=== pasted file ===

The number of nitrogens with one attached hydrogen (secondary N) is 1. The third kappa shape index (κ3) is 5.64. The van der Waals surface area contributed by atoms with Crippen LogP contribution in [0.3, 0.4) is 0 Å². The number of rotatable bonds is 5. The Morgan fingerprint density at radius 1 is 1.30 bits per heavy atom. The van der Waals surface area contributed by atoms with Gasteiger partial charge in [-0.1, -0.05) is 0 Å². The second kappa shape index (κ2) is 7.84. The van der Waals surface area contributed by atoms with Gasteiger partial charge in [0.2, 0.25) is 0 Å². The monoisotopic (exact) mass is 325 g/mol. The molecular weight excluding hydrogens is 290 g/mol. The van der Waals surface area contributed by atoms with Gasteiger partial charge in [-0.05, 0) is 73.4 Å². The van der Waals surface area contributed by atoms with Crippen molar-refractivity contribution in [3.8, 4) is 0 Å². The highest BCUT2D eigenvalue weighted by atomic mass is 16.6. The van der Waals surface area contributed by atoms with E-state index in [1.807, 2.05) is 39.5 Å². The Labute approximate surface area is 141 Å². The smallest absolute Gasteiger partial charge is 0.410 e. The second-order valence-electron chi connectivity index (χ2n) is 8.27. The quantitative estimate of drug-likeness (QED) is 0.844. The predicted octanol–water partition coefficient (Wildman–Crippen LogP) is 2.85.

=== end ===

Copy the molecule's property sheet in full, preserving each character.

The number of nitrogens with one attached hydrogen (secondary N) is 1. The third kappa shape index (κ3) is 5.64. The van der Waals surface area contributed by atoms with Crippen LogP contribution in [0.3, 0.4) is 0 Å². The number of rotatable bonds is 5. The Morgan fingerprint density at radius 1 is 1.30 bits per heavy atom. The van der Waals surface area contributed by atoms with Gasteiger partial charge in [-0.1, -0.05) is 0 Å². The second kappa shape index (κ2) is 7.84. The van der Waals surface area contributed by atoms with Gasteiger partial charge in [0.2, 0.25) is 0 Å². The monoisotopic (exact) mass is 325 g/mol. The molecular weight excluding hydrogens is 290 g/mol. The van der Waals surface area contributed by atoms with Gasteiger partial charge in [-0.05, 0) is 73.4 Å². The van der Waals surface area contributed by atoms with Crippen molar-refractivity contribution in [3.8, 4) is 0 Å². The highest BCUT2D eigenvalue weighted by atomic mass is 16.6. The van der Waals surface area contributed by atoms with E-state index in [1.807, 2.05) is 39.5 Å². The Labute approximate surface area is 141 Å². The smallest absolute Gasteiger partial charge is 0.410 e. The second-order valence-electron chi connectivity index (χ2n) is 8.27. The quantitative estimate of drug-likeness (QED) is 0.844. The predicted octanol–water partition coefficient (Wildman–Crippen LogP) is 2.85.